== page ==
Dr. Max More is an internationally acclaimed strategic philosopher widely recognized for his thinking on the philosophical and cultural implications of emerging technologies. Max’s contributions include founding the philosophy of transhumanism, authoring the transhumanist philosophy of extropy, and co-founding Extropy Institute, an organization crucial in building the transhumanist movement since 1990. He served as President and CEO of the Alcor Life Extension Foundation, the world’s leading cryonics organization, from 2011-2020 and is currently Alcor’s Ambassador and President Emeritus.
Over the past three decades, Max has been concerned that our escalating technological capabilities are racing far ahead of our standard ways of thinking about future possibilities. Through a highly interdisciplinary approach drawing on philosophy, economics, cognitive and social psychology, and management theory, Max developed a distinctive approach known as the “Proactionary Principle”—a tool for making smarter decisions about advanced technologies by minimizing the dangers of progress and maximizing the benefits.
Max has a degree in Philosophy, Politics, and Economics from St. Anne’s College, Oxford University (1984-87). He was awarded a Dean’s Fellowship in Philosophy in 1987 by the University of Southern California and received his PhD in Philosophy from USC in 1995.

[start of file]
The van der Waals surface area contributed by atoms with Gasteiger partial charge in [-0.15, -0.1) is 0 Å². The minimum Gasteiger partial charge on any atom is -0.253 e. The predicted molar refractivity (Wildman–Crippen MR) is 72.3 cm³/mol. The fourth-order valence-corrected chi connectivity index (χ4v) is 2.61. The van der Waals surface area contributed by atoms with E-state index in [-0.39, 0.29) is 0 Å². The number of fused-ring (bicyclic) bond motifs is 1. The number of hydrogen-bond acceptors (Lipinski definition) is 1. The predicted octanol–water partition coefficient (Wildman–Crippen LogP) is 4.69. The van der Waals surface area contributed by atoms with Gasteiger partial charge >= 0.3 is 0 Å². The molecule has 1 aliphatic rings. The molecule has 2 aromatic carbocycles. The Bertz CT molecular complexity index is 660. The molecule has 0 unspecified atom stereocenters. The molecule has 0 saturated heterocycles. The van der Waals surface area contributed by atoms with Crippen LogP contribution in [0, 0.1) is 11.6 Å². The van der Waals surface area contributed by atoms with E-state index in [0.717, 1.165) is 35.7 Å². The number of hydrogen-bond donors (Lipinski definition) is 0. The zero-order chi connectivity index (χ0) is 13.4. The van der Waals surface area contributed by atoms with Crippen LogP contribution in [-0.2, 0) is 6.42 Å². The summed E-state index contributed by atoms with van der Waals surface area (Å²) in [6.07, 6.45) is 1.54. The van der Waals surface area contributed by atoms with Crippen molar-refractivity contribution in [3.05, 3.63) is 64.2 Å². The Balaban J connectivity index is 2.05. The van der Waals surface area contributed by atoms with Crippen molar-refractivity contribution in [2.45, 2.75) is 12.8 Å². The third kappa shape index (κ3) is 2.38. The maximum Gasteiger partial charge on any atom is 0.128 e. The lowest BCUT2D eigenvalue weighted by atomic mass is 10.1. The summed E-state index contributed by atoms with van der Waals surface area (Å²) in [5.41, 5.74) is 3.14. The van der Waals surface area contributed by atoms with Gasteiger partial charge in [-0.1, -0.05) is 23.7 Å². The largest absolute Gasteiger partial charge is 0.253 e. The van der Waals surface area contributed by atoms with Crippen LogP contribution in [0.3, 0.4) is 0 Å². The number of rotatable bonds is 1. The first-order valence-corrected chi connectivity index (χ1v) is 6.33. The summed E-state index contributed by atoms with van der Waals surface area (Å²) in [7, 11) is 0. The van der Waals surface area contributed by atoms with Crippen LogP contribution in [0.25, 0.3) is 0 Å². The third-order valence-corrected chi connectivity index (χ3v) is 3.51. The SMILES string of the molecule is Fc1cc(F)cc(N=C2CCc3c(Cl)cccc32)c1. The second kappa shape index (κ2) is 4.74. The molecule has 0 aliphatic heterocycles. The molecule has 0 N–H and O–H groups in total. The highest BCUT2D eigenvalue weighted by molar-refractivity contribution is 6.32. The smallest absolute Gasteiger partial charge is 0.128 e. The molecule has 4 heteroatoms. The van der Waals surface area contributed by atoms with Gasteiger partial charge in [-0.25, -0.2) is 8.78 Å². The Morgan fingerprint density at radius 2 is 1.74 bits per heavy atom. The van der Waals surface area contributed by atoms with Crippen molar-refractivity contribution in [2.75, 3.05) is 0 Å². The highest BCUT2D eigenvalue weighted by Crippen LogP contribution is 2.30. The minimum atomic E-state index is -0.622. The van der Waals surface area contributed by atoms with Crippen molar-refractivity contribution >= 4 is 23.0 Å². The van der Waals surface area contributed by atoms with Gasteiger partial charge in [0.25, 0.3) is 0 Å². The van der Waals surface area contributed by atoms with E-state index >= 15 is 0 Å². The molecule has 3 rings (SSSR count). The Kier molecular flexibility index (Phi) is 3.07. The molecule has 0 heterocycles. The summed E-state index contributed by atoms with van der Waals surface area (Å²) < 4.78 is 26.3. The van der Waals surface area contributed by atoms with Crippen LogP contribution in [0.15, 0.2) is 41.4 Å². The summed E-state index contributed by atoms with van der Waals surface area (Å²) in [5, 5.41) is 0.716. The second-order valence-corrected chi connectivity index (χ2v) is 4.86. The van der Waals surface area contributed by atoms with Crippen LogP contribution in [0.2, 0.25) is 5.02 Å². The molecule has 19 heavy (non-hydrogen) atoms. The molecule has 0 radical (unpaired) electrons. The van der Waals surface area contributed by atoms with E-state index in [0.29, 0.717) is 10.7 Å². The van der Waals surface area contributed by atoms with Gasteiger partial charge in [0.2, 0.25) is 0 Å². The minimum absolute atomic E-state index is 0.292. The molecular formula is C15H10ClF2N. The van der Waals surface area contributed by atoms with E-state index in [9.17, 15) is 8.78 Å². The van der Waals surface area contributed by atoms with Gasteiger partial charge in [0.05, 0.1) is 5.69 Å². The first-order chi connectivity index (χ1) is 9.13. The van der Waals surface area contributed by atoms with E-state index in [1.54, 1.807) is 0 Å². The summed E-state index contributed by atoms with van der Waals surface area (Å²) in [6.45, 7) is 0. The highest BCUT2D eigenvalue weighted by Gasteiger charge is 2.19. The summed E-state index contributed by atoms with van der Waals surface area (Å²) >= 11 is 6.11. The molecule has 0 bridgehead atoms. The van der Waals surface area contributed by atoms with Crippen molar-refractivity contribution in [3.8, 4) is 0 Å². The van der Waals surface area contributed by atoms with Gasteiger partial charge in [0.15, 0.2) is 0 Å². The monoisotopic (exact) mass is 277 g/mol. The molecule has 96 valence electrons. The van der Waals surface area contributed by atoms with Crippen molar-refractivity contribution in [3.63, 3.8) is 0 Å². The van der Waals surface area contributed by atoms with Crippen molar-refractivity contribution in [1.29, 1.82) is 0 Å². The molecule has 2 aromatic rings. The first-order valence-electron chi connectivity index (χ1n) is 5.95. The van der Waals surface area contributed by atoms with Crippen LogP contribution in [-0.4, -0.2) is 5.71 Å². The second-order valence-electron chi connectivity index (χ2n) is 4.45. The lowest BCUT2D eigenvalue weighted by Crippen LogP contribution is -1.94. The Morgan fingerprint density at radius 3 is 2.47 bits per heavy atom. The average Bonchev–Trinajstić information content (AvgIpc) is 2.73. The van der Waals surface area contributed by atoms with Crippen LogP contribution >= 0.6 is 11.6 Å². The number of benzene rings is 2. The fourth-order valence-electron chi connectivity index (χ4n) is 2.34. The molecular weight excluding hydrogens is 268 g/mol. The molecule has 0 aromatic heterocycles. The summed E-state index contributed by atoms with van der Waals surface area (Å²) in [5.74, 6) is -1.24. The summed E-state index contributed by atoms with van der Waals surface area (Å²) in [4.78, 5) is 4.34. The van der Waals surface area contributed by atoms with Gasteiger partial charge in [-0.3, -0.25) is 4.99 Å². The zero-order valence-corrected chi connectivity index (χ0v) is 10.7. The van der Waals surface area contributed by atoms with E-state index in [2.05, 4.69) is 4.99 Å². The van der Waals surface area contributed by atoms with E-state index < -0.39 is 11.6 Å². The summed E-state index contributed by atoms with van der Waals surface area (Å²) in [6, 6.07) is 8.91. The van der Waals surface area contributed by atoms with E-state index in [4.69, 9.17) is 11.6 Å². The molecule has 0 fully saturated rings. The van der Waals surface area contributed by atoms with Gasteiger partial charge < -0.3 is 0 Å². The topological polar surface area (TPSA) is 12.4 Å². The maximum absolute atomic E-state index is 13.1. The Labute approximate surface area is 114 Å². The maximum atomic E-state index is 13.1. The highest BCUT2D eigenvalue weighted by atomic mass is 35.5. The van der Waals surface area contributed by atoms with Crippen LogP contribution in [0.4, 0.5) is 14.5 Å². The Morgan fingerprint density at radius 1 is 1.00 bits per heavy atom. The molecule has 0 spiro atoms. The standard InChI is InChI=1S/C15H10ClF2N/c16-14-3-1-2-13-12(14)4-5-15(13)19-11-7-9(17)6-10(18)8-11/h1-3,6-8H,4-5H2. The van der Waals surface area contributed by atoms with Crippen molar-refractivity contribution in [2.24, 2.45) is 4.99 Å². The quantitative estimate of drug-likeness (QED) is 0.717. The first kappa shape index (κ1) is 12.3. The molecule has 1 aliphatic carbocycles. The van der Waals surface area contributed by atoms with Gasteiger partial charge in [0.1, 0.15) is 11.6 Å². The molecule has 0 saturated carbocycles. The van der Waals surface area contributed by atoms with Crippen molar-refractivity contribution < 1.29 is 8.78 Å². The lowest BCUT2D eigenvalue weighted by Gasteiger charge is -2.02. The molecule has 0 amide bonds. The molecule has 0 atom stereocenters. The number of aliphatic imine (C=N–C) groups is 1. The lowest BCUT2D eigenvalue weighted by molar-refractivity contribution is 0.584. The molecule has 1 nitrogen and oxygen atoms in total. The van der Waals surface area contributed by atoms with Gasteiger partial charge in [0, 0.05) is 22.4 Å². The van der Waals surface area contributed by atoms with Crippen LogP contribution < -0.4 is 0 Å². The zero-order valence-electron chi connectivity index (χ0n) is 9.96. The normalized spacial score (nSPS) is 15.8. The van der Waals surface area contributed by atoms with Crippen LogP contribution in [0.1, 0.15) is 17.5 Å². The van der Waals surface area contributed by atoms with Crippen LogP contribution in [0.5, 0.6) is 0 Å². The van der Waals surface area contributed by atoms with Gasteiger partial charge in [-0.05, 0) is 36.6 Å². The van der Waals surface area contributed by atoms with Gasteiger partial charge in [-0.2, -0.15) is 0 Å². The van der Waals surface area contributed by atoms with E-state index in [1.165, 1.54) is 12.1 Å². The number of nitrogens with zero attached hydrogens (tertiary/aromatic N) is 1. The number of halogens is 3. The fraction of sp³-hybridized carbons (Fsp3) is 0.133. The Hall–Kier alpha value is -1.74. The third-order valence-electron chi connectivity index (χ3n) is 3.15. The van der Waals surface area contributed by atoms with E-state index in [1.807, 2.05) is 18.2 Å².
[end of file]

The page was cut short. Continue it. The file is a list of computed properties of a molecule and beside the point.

“We have a dreadful shortage of people who know so much, can both think so boldly and clearly, and can express themselves so articulately. Carl Sagan managed to capture the public eye but Sagan is gone and has not been replaced. I see Max as my candidate for that post.” (Marvin Minsky)
Ray Kurzweil, author, inventor, and winner of the Presidential Medal for innovation in technology said: “Max More’s ideas are very influential among other “big thinkers,” who in turn are influence leaders themselves. Max’s writings represent well-grounded science futurism and reflect a sophisticated understanding of technology trends and how these trends are likely to develop during this coming century.”